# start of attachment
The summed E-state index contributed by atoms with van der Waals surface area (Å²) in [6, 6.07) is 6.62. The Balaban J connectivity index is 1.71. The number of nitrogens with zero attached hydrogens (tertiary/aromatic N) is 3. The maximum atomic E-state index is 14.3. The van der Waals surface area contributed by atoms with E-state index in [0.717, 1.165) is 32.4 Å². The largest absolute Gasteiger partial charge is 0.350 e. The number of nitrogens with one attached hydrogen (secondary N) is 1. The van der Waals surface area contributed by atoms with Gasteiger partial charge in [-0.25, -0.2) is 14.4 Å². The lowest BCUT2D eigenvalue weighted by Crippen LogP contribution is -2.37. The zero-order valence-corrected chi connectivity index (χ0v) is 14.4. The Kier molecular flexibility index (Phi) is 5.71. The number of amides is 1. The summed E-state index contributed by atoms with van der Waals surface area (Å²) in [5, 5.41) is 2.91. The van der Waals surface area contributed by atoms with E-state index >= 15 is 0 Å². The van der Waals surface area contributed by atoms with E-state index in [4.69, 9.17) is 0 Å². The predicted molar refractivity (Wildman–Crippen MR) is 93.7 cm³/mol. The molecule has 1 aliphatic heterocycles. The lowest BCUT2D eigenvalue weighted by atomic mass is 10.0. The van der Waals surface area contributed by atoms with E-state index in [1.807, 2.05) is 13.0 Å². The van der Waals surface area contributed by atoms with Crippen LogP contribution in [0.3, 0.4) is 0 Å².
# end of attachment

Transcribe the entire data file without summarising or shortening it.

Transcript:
The summed E-state index contributed by atoms with van der Waals surface area (Å²) in [6, 6.07) is 6.62. The Balaban J connectivity index is 1.71. The number of nitrogens with zero attached hydrogens (tertiary/aromatic N) is 3. The maximum atomic E-state index is 14.3. The van der Waals surface area contributed by atoms with E-state index in [0.717, 1.165) is 32.4 Å². The largest absolute Gasteiger partial charge is 0.350 e. The number of nitrogens with one attached hydrogen (secondary N) is 1. The van der Waals surface area contributed by atoms with Gasteiger partial charge in [-0.25, -0.2) is 14.4 Å². The lowest BCUT2D eigenvalue weighted by Crippen LogP contribution is -2.37. The zero-order valence-corrected chi connectivity index (χ0v) is 14.4. The Kier molecular flexibility index (Phi) is 5.71. The number of amides is 1. The summed E-state index contributed by atoms with van der Waals surface area (Å²) in [5, 5.41) is 2.91. The van der Waals surface area contributed by atoms with E-state index >= 15 is 0 Å². The van der Waals surface area contributed by atoms with E-state index in [4.69, 9.17) is 0 Å². The predicted molar refractivity (Wildman–Crippen MR) is 93.7 cm³/mol. The molecule has 1 aliphatic heterocycles. The lowest BCUT2D eigenvalue weighted by atomic mass is 10.0. The van der Waals surface area contributed by atoms with E-state index in [1.807, 2.05) is 13.0 Å². The van der Waals surface area contributed by atoms with Crippen LogP contribution in [0.3, 0.4) is 0 Å².